Starring Laura Prepon, Misha Collins and Patrick Bauchau
Directed by Joel Bender
Based on the true story of Karla Homolka and Paul Bernardo
Before I even begin to write about this film, I think it’s important to share this article “Before you watch Karla” which lists reasons why you should NOT watch this movie. I only discovered this article when I was in the middle of watching it but I, of course, kept watching it anyway.
I found this film on the US Netflix and it is not shocking that the Canadian Netflix would not want to have a movie about two notorious Canadian Serial Killers on their site. Several people wanted to boycott the movie, saying it should not be released, including the families of the real victims. They said it would taint the memory of the women whose lives were taken.
We all either remember the real life events in the news or have at least heard of Paul Bernardo and Karla Homolka. I will not get into the details of their crimes, you can easily find information on the case online. I will say that this film does a great job at making you feel sick over what this husband and wife team did.
At first, I only started watching it because I love Laura Prepon and I didn’t even pay attention to the name of the film. I have also loved Patrick Bauchau ever since he played Sydney on The Pretender (best show ever). As soon as I heard them mention Bernardo, I hesitated and wondered if I should even continue watching it. Since I had taken Correctional Intervention in CEGEP, I knew of what the couple had done and I did not know if I would be able to handle the film.
Throughout the film we are focusing on how the events took place from the view of Karla Homolka. Towards the end you almost get a sense that they were trying to show how innocent she was in all of it and that when she was involved in the murders it was because she was intimidated and abused by Bernardo.
As a viewer, I was upset because she was NOT innocent (spoiler if you don’t know the facts) she killed her little sister within the first 20 minutes of the film. Therefore, I thought they were trying to make Karla look a bit too angelic. However, at the very end, they had notes on what was said alongside the verdict. Which, demonstrated that Homolka showed no remorse or empathy and it displays that there was psychosis involved. I was happy to see that towards the very end they at least mentioned she was not the innocent party the rest of the film had portrayed her to be (with the exception of a few scenes of course).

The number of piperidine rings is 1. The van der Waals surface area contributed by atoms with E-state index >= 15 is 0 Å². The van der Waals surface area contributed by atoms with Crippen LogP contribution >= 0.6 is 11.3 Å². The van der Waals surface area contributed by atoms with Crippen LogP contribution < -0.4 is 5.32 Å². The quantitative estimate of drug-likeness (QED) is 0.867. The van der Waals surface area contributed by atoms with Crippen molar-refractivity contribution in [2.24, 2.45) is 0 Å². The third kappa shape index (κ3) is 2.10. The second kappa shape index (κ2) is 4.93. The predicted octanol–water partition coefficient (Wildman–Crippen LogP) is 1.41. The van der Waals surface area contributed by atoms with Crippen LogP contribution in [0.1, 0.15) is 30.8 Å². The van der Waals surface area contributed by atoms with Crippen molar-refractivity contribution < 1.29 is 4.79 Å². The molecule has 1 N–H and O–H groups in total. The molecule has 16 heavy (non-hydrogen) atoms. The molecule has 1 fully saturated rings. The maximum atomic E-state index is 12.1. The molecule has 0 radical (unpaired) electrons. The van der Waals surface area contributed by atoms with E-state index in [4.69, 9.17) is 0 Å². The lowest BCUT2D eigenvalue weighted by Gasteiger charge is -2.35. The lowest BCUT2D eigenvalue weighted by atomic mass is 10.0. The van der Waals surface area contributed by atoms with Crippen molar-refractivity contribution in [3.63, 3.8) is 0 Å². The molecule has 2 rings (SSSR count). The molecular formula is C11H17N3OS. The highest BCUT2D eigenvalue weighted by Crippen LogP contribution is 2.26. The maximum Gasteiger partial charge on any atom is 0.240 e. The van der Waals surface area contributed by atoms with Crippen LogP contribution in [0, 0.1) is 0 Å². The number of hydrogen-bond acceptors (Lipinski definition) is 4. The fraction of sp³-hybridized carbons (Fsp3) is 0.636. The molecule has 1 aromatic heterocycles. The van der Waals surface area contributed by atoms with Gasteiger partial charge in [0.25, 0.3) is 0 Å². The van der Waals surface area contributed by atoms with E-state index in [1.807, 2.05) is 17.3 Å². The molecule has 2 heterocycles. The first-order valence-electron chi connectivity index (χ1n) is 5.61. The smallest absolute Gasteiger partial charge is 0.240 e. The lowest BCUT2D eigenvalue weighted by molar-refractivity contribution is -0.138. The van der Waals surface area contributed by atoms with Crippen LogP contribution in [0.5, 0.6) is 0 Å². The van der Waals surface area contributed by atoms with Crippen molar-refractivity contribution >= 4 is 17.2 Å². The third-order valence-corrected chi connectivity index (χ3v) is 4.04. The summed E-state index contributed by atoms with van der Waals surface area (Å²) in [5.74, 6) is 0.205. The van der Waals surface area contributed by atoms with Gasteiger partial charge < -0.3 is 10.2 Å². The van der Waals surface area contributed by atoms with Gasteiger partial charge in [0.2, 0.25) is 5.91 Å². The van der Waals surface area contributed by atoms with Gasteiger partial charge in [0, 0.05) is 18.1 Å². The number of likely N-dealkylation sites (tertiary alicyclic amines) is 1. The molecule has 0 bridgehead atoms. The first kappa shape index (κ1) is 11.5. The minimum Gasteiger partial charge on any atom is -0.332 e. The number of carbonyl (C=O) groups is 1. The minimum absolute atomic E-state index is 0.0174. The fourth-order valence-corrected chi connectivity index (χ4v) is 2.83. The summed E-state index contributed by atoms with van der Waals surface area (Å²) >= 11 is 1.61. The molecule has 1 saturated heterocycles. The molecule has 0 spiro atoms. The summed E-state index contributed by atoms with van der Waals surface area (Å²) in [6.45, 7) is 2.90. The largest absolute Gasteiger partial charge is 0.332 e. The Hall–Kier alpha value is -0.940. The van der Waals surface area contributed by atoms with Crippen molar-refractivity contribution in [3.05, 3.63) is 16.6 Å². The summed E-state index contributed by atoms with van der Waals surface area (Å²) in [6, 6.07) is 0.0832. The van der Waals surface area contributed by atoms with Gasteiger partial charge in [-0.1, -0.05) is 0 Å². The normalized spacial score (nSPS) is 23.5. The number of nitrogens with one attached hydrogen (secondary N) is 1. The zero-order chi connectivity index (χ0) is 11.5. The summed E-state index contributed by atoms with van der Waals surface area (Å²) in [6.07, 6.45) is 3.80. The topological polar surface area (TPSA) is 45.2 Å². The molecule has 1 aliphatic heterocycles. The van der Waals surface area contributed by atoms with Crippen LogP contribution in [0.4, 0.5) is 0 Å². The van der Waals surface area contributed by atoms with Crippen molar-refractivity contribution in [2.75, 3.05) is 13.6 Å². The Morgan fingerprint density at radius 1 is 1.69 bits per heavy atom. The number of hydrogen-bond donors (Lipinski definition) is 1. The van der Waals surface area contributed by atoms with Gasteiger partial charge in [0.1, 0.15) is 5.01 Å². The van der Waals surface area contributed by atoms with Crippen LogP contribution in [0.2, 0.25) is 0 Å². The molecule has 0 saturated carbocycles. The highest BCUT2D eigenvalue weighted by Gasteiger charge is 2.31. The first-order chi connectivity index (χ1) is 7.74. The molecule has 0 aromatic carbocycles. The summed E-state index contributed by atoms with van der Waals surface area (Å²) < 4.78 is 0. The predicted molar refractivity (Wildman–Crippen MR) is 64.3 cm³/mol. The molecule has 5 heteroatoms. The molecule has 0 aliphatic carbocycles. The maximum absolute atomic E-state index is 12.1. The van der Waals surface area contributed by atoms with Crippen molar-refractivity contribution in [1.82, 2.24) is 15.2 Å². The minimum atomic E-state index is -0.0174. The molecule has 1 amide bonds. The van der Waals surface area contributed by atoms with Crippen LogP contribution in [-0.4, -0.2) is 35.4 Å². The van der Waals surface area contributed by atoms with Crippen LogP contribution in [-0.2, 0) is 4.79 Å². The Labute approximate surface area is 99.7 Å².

Sidenote: I did not recall what the outcome was for Bernardo and Homolka in real life so after looking it up, I found the Homolka was released and is now living with her husband and their three children while Bernardo is still in prison. As of 2005, Homolka never reached out to the families of the victims.
This film is hard to watch. I usually don’t have a problem with thrillers, horror films, gore etc. but I think when I know it’s based on real life events, it changes everything. I can completely understand why the actors and actresses involved in the film would have nightmares after filming. They were disgusted while filming it and (as the article above stated) the working conditions on set were bizarre and uncomfortable… which is perhaps why there was barely any press done by Laura Prepon about doing this film.
The film is well done, however I don’t know many people who would want to watch a movie about the crimes they committed. I’m sorry there is not a lot I can say about this film. I will only watch this film once for that is enough.